In his regular column Wayne Farry looks at poor punditry, win ratios, and corruption that’s almost impressive in scale.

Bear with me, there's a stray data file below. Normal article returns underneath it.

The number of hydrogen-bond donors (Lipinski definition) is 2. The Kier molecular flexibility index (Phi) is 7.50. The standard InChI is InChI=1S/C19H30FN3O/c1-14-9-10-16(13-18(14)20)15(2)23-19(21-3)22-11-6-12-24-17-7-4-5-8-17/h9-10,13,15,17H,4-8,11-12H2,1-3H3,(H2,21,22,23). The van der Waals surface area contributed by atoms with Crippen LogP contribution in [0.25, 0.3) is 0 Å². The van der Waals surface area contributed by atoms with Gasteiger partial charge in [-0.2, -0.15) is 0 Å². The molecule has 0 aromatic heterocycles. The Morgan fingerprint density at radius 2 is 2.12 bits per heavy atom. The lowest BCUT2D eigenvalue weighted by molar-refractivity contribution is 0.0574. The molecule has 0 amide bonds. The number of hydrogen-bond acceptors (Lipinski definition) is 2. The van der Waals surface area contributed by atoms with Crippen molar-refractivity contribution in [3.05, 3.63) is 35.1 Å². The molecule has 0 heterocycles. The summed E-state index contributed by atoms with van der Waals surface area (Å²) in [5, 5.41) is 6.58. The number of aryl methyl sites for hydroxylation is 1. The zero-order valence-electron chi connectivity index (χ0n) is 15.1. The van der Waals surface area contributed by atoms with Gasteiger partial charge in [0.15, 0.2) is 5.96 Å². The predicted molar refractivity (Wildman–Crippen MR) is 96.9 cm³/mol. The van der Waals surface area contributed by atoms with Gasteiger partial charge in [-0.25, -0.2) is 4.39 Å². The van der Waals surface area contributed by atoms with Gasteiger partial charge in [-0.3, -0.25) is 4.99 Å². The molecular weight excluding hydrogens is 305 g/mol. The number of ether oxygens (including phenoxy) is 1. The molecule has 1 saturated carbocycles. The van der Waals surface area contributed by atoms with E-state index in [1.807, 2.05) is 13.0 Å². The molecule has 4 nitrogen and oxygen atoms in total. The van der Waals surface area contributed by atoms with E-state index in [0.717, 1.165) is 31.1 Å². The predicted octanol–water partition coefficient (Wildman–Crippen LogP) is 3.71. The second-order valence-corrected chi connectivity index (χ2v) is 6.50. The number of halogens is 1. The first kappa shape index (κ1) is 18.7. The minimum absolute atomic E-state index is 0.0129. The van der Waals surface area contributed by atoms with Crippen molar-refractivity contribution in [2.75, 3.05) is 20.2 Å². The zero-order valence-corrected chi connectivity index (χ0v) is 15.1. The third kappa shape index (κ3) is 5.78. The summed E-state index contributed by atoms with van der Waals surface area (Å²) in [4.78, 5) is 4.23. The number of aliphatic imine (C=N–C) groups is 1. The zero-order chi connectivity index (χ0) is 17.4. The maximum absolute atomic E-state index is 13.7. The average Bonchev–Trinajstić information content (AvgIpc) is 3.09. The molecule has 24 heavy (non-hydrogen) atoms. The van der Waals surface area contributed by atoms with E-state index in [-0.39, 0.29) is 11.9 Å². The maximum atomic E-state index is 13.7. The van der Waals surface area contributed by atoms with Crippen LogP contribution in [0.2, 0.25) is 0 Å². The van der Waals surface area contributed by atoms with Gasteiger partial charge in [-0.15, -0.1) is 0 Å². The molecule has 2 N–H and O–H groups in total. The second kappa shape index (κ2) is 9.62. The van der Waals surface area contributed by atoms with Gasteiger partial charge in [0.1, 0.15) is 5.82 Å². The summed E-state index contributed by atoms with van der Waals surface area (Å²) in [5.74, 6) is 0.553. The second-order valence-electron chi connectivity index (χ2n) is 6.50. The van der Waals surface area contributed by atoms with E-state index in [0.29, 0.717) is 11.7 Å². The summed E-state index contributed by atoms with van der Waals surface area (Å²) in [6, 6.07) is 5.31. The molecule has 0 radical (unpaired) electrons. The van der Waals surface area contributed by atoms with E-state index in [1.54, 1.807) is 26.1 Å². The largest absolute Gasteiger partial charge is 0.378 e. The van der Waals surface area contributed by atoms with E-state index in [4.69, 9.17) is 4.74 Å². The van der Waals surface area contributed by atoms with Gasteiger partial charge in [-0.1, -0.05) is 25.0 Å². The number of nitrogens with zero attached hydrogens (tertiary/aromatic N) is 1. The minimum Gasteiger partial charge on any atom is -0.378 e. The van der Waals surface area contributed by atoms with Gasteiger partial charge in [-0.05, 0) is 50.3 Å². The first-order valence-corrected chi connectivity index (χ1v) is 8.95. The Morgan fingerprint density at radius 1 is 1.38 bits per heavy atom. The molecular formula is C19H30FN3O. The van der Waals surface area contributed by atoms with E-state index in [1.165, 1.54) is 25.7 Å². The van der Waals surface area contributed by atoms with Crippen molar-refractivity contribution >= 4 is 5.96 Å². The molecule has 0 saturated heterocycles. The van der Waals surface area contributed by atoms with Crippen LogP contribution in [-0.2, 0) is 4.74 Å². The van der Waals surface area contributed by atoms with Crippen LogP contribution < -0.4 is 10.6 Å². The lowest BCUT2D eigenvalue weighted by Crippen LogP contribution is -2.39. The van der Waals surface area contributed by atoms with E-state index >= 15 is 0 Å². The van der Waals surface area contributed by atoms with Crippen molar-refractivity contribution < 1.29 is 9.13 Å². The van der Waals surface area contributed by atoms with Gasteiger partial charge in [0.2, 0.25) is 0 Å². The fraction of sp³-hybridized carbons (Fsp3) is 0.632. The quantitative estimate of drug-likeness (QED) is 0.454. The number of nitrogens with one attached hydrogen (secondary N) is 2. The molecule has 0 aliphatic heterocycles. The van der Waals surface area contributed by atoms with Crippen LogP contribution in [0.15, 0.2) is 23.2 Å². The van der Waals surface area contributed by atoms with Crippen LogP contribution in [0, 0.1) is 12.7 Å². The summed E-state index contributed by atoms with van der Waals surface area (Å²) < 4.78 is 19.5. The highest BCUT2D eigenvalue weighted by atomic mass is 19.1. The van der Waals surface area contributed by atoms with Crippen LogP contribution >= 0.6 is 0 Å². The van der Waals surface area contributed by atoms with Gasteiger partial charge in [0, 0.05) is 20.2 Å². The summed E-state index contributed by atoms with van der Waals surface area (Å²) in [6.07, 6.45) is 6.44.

We start off this week’s Farry Report with news we all know already – that the World Cup in Qatar will be held in the winter of 2022. As football fans we all love the World Cup but there are so many things wrong with this one (Russia before it ain’t great either, just ask Mr. Nemstov – ooh, never mind) and FIFA in general that, unlike Brazil 2014, it’s getting next to impossible to look beyond the corruption and say, “Ah, that’s just FIFA”. In fact, if you look at the past couple of World Cups and the next couple – South Africa, Brazil, Russia, Qatar – you’d be forgiven for thinking that FIFA felt building costs and wages were a little too high in Germany in 2006 and have decided to embark on an exploitation world tour, all under the guise of spreading the global game’s glowing glow to far flung places. We all know FIFA is about as corrupt an organisation there is, in fact some have said that HSBC snooped on FIFA sessions to learn a thing or two in recent years, so holding a World Cup in corrupt Russia and morally corrupt Qatar should be no surprise. Bribes are one thing, I can live with them. As long as it doesn’t effect the football. What I and many others can’t live with though is the knowledge that the matches we’ll be watching in winter 2022 will have the blood of perished migrant workers all over them. In this manner what FIFA is doing is almost impressive. Not content with being blatantly corrupt, they’re now progressing full on towards being an all out evil regime, untethered by the fear of public opinion. To suggest that FIFA’s motivation now is anything other than fiscal would be an insult to intelligent thinking everywhere. They’re essentially money laundering through the profitable business of world football, a smart idea admittedly. I have stated this before but my belief is that this World Cup will only be stopped – or at least the treatment of its workers improved – if managers and players speak out against it. It would make me so proud as a football fan if they were to do so, but I won’t be holding my breath. Though many of us see through his bullshit, Blatter appears to have convinced many people that he is as powerful as he thinks he is. A terrifying prospect, though not quite as terrifying as being a migrant worker in Qatar right now.